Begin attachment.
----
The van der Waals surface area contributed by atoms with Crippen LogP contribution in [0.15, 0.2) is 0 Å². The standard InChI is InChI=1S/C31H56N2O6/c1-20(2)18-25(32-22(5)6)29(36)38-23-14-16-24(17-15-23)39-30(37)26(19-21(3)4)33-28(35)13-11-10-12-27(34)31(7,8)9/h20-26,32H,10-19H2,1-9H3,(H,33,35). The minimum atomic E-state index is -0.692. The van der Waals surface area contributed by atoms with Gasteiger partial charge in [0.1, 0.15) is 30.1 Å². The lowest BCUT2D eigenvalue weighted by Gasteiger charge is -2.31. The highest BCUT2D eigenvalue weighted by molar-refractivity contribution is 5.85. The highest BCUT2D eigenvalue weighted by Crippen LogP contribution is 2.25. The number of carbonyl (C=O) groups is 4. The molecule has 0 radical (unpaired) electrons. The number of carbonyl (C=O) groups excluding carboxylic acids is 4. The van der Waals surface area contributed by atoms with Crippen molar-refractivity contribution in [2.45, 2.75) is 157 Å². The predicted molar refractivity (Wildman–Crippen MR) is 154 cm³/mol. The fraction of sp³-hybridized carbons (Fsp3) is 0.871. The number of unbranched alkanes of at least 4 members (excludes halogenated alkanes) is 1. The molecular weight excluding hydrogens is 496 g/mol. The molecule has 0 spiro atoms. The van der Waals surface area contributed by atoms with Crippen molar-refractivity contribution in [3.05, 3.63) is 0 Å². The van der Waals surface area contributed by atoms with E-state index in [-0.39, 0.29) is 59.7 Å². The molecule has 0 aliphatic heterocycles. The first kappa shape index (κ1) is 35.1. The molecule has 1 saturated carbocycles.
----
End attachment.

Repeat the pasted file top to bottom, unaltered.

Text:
The van der Waals surface area contributed by atoms with Crippen LogP contribution in [0.15, 0.2) is 0 Å². The standard InChI is InChI=1S/C31H56N2O6/c1-20(2)18-25(32-22(5)6)29(36)38-23-14-16-24(17-15-23)39-30(37)26(19-21(3)4)33-28(35)13-11-10-12-27(34)31(7,8)9/h20-26,32H,10-19H2,1-9H3,(H,33,35). The minimum atomic E-state index is -0.692. The van der Waals surface area contributed by atoms with Gasteiger partial charge in [0.1, 0.15) is 30.1 Å². The lowest BCUT2D eigenvalue weighted by Gasteiger charge is -2.31. The highest BCUT2D eigenvalue weighted by molar-refractivity contribution is 5.85. The highest BCUT2D eigenvalue weighted by Crippen LogP contribution is 2.25. The number of carbonyl (C=O) groups is 4. The molecule has 0 radical (unpaired) electrons. The number of carbonyl (C=O) groups excluding carboxylic acids is 4. The van der Waals surface area contributed by atoms with Crippen molar-refractivity contribution in [2.45, 2.75) is 157 Å². The predicted molar refractivity (Wildman–Crippen MR) is 154 cm³/mol. The fraction of sp³-hybridized carbons (Fsp3) is 0.871. The number of unbranched alkanes of at least 4 members (excludes halogenated alkanes) is 1. The molecular weight excluding hydrogens is 496 g/mol. The molecule has 0 spiro atoms. The van der Waals surface area contributed by atoms with Crippen molar-refractivity contribution in [3.05, 3.63) is 0 Å². The van der Waals surface area contributed by atoms with E-state index in [-0.39, 0.29) is 59.7 Å². The molecule has 0 aliphatic heterocycles. The first kappa shape index (κ1) is 35.1. The molecule has 1 saturated carbocycles.